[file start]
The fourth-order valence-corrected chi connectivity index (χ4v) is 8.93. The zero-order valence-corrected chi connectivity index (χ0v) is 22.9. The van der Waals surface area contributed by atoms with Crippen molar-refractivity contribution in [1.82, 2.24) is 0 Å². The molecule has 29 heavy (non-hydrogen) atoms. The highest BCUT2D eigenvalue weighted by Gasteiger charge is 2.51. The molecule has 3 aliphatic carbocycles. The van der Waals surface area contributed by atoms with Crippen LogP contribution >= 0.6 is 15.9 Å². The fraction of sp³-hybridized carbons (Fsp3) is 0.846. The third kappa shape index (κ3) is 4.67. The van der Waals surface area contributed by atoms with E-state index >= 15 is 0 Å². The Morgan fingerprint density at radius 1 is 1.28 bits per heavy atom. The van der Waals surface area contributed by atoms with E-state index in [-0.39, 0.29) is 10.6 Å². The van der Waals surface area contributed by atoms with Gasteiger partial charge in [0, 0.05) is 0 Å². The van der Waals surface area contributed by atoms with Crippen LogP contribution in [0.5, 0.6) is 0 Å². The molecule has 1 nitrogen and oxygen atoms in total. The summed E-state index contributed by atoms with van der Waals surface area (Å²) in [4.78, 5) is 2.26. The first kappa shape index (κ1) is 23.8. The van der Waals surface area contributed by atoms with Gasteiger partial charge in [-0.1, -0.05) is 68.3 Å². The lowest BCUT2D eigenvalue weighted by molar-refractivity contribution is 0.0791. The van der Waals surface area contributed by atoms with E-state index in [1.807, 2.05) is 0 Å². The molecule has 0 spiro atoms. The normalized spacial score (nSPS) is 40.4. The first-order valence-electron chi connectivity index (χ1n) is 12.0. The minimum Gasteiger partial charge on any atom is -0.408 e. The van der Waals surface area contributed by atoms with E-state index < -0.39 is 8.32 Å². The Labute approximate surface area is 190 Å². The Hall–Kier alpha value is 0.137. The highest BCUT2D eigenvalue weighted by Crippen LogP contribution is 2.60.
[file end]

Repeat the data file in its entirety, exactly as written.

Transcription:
The fourth-order valence-corrected chi connectivity index (χ4v) is 8.93. The zero-order valence-corrected chi connectivity index (χ0v) is 22.9. The van der Waals surface area contributed by atoms with Crippen molar-refractivity contribution in [1.82, 2.24) is 0 Å². The molecule has 29 heavy (non-hydrogen) atoms. The highest BCUT2D eigenvalue weighted by Gasteiger charge is 2.51. The molecule has 3 aliphatic carbocycles. The van der Waals surface area contributed by atoms with Crippen LogP contribution >= 0.6 is 15.9 Å². The fraction of sp³-hybridized carbons (Fsp3) is 0.846. The third kappa shape index (κ3) is 4.67. The van der Waals surface area contributed by atoms with E-state index >= 15 is 0 Å². The Morgan fingerprint density at radius 1 is 1.28 bits per heavy atom. The van der Waals surface area contributed by atoms with E-state index in [-0.39, 0.29) is 10.6 Å². The van der Waals surface area contributed by atoms with Gasteiger partial charge in [0, 0.05) is 0 Å². The van der Waals surface area contributed by atoms with Crippen LogP contribution in [0.5, 0.6) is 0 Å². The molecule has 1 nitrogen and oxygen atoms in total. The summed E-state index contributed by atoms with van der Waals surface area (Å²) in [4.78, 5) is 2.26. The first kappa shape index (κ1) is 23.8. The van der Waals surface area contributed by atoms with Gasteiger partial charge in [-0.1, -0.05) is 68.3 Å². The lowest BCUT2D eigenvalue weighted by molar-refractivity contribution is 0.0791. The van der Waals surface area contributed by atoms with E-state index in [1.807, 2.05) is 0 Å². The molecule has 0 spiro atoms. The normalized spacial score (nSPS) is 40.4. The first-order valence-electron chi connectivity index (χ1n) is 12.0. The minimum Gasteiger partial charge on any atom is -0.408 e. The van der Waals surface area contributed by atoms with E-state index < -0.39 is 8.32 Å². The Labute approximate surface area is 190 Å². The Hall–Kier alpha value is 0.137. The highest BCUT2D eigenvalue weighted by Crippen LogP contribution is 2.60.